Daughter: Don’t worry, Mom. When we’re done with me, I can save my allowance and we’ll get you some driving lessons too.

You might be asking why I’m rushing this process. After all, many kids don’t get their license until they’re closer to 17 or 18. It’s because teaching her to drive has aged me far more than any menopausal symptom ever has, and I’ll be needing someone to drop me off at the Senior Citizen Home next week.



48 thoughts on “Menopause & Driver’s Training Don’t Mix!

  1. Pingback: Confusion! Is This a Public Blog or My Personal Diary? | Once Upon Your Prime

  2. Love your story and do have to agree with all of it….who in the world decided 16 was the age when it was fine to put parents through this?


  3. Hmmm. For some reason I’m now inspired to post about my first few weeks with a drivers’ license. I *should* not have been allowed to drive. Now I’m quite fine at it though.


      • I just love they way you put things… but still think there is lots of wisdom behind it all… This one time…work made us take a course on how to be better driver (for safety reasons) and the heart of the course was your first point (“Drive defensively & Assume EVERYONE is an idiot…”). True. 🙂


  4. Hysterical and so true! Instead of Happy Birthday, I was taught to chant ‘Only a fool breaks the two-second rule’, which has served me well. I then chant it very loud and very aggressively when the car behind, driven by a man with, of course, a very small willy, comes too close.


  5. Gushing like Yosemite! I struck gold when I found your blog!

    Yeah. When I found out that I passed my road test, I wondered why. How the heck could they let someone like me drive, especially alone! They must have been out of their minds! Then, I totaled my car within a few months. (It’s OK. No one else was hurt.)

    Maybe I should have taken flying lessons, like your daughter. I flew right past police cars several times…and they tracked me down.

    Root canal at a bowling alley? That’s bad.

    That left turn pressure guy hangs around behind me a lot.

    I like how you use your car’s heater. So, I don’t need to replace my blow dryer after all?

    Maybe you and I could petition AAA to provide unlimited lockout service.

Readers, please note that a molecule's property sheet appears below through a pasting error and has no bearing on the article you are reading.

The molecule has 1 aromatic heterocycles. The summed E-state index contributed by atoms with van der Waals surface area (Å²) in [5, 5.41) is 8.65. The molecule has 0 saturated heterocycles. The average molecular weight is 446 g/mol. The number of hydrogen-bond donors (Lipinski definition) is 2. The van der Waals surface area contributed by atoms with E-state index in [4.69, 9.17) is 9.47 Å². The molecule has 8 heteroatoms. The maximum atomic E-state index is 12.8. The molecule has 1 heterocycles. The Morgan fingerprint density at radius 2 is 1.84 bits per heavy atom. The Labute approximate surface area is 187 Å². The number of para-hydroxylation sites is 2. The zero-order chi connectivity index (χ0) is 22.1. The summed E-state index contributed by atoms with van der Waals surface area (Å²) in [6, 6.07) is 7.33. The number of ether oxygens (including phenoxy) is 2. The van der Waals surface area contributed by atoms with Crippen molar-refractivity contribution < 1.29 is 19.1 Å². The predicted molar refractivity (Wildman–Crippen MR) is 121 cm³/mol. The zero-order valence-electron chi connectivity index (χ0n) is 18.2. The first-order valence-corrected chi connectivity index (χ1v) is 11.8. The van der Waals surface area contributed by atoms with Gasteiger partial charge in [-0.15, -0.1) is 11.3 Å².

So, it’s not just my car mechanic who laughs when I bring my car in because one of those lights lit up?

    May I request a word count at the top of your posts? Like time remaining in football games, I need to know how much time to set aside, including time outs for catching my breath.

    When your daughter gives you rides, make sure she gives you a Senior Citizen discount.

    Love your writing!

    Liked by 1 person

  6. How do you keep coming up with stuff to be funny about? I don’t know if people realize how difficult it is to 1) be funny throughout an entire post and 2) do it post after post after post. Brava!

    My fav was #9 and this “it’s me calling you to pick up toilet paper and Ranch dressing. You know how your brother won’t eat carrots without dipping them.” Are you sure your son doesn’t moonlight as my 11-yr old daughter? She absolutely refuses to eat carrots any other way.

    Great post! That’s a list to live by.



    • Okay, we share a kid now too!! (cars, kids, doctors) Your first paragraph really means so much to me. I feel lots of nervousness that I’m not really funny, and soon the jig will be up and it will be determined that I have been fraudulently blogging as a humorist when really I’m just a boring women who got lucky once or twice with her choice of topics. Thank you – – I’m thrilled and honored (and lucky) that you came out to comment on my Mean Girl post that fateful day a few weeks ago.

      Liked by 1 person

      • Anyone who’s funny this consistently is definitely not relying on luck! I’m really glad I found your blog, too. And that you like my blog as well. This is SO much better than therapy, I tell ya!



  7. I hope you’re a cool mom. You know, one of those who a drunk teenager would rather call for a ride instead of getting behind the wheel…

    Rule 16 might be “Constantly remind the forgetful wrinkly people (a.k.a. parents) to not embarrass the teenager on the internet after she screws up.”


  8. I’d like to comment with a quote ‘Thy one-liners are as good as thy tricks. Thou art indeed an all-round family entertainer.’ Though I have no driving experience myself and don’t think it would be wise ever to be driving one of those death mobiles, but it seems like you’re a great teacher. You’re daughter should feel very lucky to have a mum like you.

    Liked by 1 person

  9. So very funny. Especially for those who have taught teens to drive. This piece is a winner. I am wondering when they will come out with a teen car which has deployable air bags for the OUTSIDE of the car. When I was driving I told the yet to be driver making the left hand turn to be sure and turn into the lane closest to us as there are two left hand turn lanes. The nightmare began when we ended up in on coming traffic. Quickly correcting, “closest lane on OUR side of the road.”

    Liked by 2 people